London: Printed for J. Johnson…, 1800. First edition in English of Herder’s monumental work on historiography, Ideen zur Philosophie der Geschichte der Menschheit, in which he outlines astronomy, geomorphology, plant and animal life and the special characteristics of the human species, as well as the influence of geography and climate on history. A very good, crisp copy. Contemporary diced calf, professional rebacked with old spine laid down. Gilt spine with old brown morocco label stating "Churchill's History of Man." Marbled edges and endpapers, gilt inner dentelles. Quarto. xvi, 632,  pp. Item #12092
Johann Gottfried Herder (1744-1803) studied under Kant at Königsberg. Another major influence was Goethe, who in 1776 helped him to obtain the post of court chaplain to Weimar, which led to his appointment as head of the Lutheran state church of the duchy. He wrote several significant works. His treatise on language, Abhandlung über den Ursprung der Sprache (1772) is listed in Printing and the Mind of Man. But Ideen zur Philosophie der Geschichte der Menschheit is genereally considered his masterpiece. “Notwithstanding his important contributions to other fields, it is for his philosophy of history that Herder is chiefly known and remembered today…[The present work] is a curious and in some ways contradictory work. On one hand, it reflects certain dominant Enlightenment interests; theological and progressivist notions of historical development appear in it, and Herder showed respect for such humanistic ideals as freedom and social improvement. At the same time its chief interest lies precisely in the manner in which it departs from various prevailing trends of Enlightenment thought. Not only does it exhibit a range and erudition that, considering the period of writing, is astonishing…it is also packed with original and imaginative suggestions for the reinterpretation of the human past and contains a great deal of trenchant criticism of the historiography of the time…Herder’s conception of history exercised an important influence upon the course taken by subsequent historiography. Furthermore, some of his ideas are to be found, reformulated and elaborated, in later speculative systems and theories of the kind propounded by Hegel and Oswald Spengler…” (Patrick Gardner in Encyclopedia of Philosophy) “…he helped to found the historical school in literature and science, for it was only after an excessive and sentimental interest in primitive human culture had been awakened that this subject would receive the amount of attention which was requisite for the genetic explanation of later developments. This historical idea was carried by Herder into the regions of poetry, art, religion, language, and finally into human culture as a whole. It colours all his writings and is intimately connected with some of the most characteristic attributes of his mind, a quick sympathetic imagination, a fine feeling for local differences, and a scientific instinct for seizing the sequences of cause and effect” (Encyclopaedia Britannica, 13th edition).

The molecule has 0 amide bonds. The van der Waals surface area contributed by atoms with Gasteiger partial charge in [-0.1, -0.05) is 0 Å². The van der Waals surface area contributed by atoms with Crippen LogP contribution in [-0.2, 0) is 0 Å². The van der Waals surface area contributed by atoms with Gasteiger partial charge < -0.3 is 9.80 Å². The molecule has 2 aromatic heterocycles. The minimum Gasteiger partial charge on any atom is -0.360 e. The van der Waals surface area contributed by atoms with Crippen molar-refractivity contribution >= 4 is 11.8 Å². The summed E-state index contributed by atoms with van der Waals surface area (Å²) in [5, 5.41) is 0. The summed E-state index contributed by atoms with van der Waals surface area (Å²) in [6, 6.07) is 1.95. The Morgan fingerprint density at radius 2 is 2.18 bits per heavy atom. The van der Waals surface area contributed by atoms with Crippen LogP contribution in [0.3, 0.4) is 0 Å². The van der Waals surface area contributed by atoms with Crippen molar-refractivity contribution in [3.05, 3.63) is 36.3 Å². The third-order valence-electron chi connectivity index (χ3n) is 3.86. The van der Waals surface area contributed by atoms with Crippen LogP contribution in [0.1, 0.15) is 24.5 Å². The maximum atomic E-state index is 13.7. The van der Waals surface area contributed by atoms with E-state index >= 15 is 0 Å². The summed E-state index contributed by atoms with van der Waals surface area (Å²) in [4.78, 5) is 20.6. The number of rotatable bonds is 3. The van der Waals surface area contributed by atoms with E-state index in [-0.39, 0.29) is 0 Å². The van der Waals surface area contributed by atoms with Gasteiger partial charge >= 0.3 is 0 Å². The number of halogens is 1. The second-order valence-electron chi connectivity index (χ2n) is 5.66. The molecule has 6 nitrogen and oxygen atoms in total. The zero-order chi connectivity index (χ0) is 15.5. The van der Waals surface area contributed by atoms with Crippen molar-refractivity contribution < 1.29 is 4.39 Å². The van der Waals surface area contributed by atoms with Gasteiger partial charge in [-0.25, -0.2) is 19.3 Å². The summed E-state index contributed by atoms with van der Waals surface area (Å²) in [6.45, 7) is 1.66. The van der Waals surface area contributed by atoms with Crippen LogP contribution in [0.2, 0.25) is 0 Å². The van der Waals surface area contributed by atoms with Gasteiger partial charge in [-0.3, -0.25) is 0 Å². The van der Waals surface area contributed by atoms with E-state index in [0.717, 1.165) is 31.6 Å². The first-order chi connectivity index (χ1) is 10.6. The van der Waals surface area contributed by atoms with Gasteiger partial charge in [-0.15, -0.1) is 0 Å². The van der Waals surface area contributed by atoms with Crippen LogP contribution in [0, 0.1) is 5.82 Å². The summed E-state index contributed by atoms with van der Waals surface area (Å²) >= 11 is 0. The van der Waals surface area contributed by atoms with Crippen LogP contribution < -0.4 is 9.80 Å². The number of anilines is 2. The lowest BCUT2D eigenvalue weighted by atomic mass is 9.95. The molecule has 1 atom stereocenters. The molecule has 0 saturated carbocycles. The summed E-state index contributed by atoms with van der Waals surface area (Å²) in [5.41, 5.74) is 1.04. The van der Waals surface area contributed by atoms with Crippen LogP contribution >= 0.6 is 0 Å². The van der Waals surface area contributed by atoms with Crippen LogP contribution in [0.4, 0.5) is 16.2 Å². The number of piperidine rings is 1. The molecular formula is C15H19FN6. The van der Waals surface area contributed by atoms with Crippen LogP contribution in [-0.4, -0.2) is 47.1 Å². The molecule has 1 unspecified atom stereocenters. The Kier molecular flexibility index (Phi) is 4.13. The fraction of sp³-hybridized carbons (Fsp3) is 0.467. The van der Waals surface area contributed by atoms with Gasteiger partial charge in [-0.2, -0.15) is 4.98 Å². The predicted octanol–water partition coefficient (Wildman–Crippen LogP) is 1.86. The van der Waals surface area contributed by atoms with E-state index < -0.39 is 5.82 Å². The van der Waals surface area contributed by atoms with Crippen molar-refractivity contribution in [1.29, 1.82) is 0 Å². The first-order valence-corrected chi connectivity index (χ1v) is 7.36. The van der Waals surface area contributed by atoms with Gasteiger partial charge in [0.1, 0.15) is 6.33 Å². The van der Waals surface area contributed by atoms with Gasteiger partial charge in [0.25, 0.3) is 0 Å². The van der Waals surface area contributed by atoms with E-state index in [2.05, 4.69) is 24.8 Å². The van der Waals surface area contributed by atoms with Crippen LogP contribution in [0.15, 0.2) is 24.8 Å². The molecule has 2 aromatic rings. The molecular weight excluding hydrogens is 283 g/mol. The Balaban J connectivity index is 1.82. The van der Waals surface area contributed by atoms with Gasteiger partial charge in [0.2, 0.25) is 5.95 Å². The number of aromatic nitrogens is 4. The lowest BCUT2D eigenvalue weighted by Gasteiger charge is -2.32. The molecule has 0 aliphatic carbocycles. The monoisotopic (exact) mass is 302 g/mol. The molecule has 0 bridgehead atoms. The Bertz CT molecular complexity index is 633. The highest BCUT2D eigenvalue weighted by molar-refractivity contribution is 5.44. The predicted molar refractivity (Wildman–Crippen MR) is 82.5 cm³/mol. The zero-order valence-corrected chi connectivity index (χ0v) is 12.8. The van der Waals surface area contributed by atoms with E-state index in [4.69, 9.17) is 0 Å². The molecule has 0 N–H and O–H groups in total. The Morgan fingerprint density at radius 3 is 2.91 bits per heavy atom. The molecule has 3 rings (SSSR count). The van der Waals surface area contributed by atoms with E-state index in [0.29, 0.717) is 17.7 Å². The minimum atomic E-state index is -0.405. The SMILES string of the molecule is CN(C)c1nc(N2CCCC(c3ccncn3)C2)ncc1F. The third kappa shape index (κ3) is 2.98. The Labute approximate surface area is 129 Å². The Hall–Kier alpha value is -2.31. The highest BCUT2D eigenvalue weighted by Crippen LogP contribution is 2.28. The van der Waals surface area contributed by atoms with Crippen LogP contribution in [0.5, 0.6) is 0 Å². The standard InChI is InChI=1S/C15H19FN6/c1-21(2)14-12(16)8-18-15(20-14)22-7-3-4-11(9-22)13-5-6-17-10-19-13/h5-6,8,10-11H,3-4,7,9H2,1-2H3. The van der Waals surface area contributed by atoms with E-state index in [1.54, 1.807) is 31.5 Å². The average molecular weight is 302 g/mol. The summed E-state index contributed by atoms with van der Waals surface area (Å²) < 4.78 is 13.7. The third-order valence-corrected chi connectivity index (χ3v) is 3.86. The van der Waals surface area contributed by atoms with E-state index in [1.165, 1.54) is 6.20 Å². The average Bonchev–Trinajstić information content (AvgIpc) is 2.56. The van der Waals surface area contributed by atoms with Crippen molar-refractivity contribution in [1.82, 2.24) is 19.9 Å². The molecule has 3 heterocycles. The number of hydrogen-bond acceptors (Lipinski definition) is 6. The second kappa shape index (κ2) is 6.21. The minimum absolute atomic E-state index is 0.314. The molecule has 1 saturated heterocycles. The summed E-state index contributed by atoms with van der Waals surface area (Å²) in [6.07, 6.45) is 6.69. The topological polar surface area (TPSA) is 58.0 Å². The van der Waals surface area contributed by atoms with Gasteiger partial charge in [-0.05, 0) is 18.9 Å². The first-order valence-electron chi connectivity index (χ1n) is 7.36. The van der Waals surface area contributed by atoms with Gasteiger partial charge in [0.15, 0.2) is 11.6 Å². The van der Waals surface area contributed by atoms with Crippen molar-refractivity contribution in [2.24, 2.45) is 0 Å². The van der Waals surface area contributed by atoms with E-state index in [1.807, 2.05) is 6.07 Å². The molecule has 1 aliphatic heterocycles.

See also Thompson, History of Historical Writing, II, pp. 134-5.